The Top Ten Most Challenged Books of 2010

The American Library Association has tallied up the number of challenges made at libraries across the country in 2010, and, for the first time, The Hunger Games by Suzanne Collins is among the top ten most challenged books. It comes in at number five on the list, and the reasons given by those who want the book banned include: sexually explicit (?!!), unsuited to age group, and violence. Collins herself isn’t too surprised by concerns about the violence. According to the Associated Press, she said:

“I’ve read in passing that people were concerned about the level of violence in the books,” Collins said of her dystopian trilogy that’s sold more than a million copies. “That’s not unreasonable. They are violent. It’s a war trilogy.

Number one on the list is the children’s picture book And Tango Makes Three. A popular target of book banners, it’s about two male penguins raising a baby penguin. The book is based on the true story of two penguins at New York’s Central Park Zoo.

Here’s the full list of 2010’s most frequently challenged books:

1. And Tango Makes Three by Peter Parnell and Justin Richardson

Reasons: homosexuality, religious viewpoint, and unsuited to age group

2. The Absolutely True Diary of a Part-Time Indian by Sherman Alexie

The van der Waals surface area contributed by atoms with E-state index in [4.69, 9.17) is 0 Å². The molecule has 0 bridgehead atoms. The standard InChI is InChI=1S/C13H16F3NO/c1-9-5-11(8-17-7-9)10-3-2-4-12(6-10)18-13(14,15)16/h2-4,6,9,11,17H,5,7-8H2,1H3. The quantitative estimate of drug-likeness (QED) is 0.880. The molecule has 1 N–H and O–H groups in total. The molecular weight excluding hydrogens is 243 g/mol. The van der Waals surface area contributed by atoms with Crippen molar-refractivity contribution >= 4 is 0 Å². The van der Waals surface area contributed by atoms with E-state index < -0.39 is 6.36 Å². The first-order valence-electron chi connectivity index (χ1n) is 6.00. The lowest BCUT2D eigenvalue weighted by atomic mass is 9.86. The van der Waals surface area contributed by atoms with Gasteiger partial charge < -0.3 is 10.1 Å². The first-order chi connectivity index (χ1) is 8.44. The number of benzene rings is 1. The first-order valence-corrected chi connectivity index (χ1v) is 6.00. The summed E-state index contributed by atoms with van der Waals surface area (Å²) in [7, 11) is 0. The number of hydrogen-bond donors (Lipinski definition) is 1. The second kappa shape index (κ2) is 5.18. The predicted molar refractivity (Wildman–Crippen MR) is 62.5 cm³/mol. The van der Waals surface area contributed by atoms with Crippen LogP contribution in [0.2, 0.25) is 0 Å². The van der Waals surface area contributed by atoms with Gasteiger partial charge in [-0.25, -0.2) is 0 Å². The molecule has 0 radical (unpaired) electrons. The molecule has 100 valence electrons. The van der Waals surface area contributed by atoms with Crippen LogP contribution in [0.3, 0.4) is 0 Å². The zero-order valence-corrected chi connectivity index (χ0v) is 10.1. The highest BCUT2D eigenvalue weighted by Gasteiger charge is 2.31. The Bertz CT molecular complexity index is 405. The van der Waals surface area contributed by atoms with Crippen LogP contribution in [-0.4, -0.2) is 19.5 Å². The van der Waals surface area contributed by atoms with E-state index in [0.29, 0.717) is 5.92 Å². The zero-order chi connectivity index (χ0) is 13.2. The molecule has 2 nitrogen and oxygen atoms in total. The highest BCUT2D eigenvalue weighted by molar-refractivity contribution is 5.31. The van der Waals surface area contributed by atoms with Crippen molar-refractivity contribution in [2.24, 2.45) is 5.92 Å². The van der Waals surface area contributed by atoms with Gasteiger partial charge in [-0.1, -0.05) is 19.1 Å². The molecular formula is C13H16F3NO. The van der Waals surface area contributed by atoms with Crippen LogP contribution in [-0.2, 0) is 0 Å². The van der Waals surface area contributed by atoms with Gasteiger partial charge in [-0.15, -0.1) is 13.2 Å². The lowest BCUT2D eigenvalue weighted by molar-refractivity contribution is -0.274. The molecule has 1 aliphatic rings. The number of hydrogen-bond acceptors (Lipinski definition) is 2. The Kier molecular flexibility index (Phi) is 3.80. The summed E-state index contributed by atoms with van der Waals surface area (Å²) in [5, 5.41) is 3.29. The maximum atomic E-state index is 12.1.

Reasons: offensive language, racism, sex education, sexually explicit, unsuited to age group, and violence

3. Brave New World by Aldous Huxley

Reasons: insensitivity, offensive language, racism, and sexually explicit

4. Crank by Ellen Hopkins

Reasons: drugs, offensive language, and sexually explicit

5. The Hunger Games by Suzanne Collins

Reasons: sexually explicit, unsuited to age group, and violence

6. Lush by Natasha Friend

Reasons: drugs, offensive language, sexually explicit, and unsuited to age group

7. What My Mother Doesn’t Know by Sonya Sones 

Reasons: sexism, sexually explicit, and unsuited to age group

8. Nickel and Dimed by Barbara Ehrenreich 

Reasons: drugs, inaccurate, offensive language, political viewpoint, and religious viewpoint

9. Revolutionary Voices edited by Amy Sonnie

Reasons: homosexuality and sexually explicit

10. Twilight by Stephenie Meyer

Reasons: religious viewpoint and violence

The ALA recorded 348 challenges in 2010. However, for every challenge reported, they estimate 4 or 5 go unreported. The define a challenge as an effort “to remove or restrict materials from school curricula and library bookshelves.”

Are you surprised by any of the books on this year’s list? I think The Hunger Games was bound to make the list sooner or later, and I can totally understand why a parent would feel the book is too violent for their child. What I can’t understand is why someone wouldn’t just stop at preventing his/her own child from reading it. Why demand the book be banned from the library? By removing it from the library, they are preventing other people’s children from accessing the book. Why do they think they have to right to decide what everyone else’s children should or shouldn’t read? I’ll never understand that mindset. Let me know your thoughts in the comments!

Follow me on Twitter @kristendaemons

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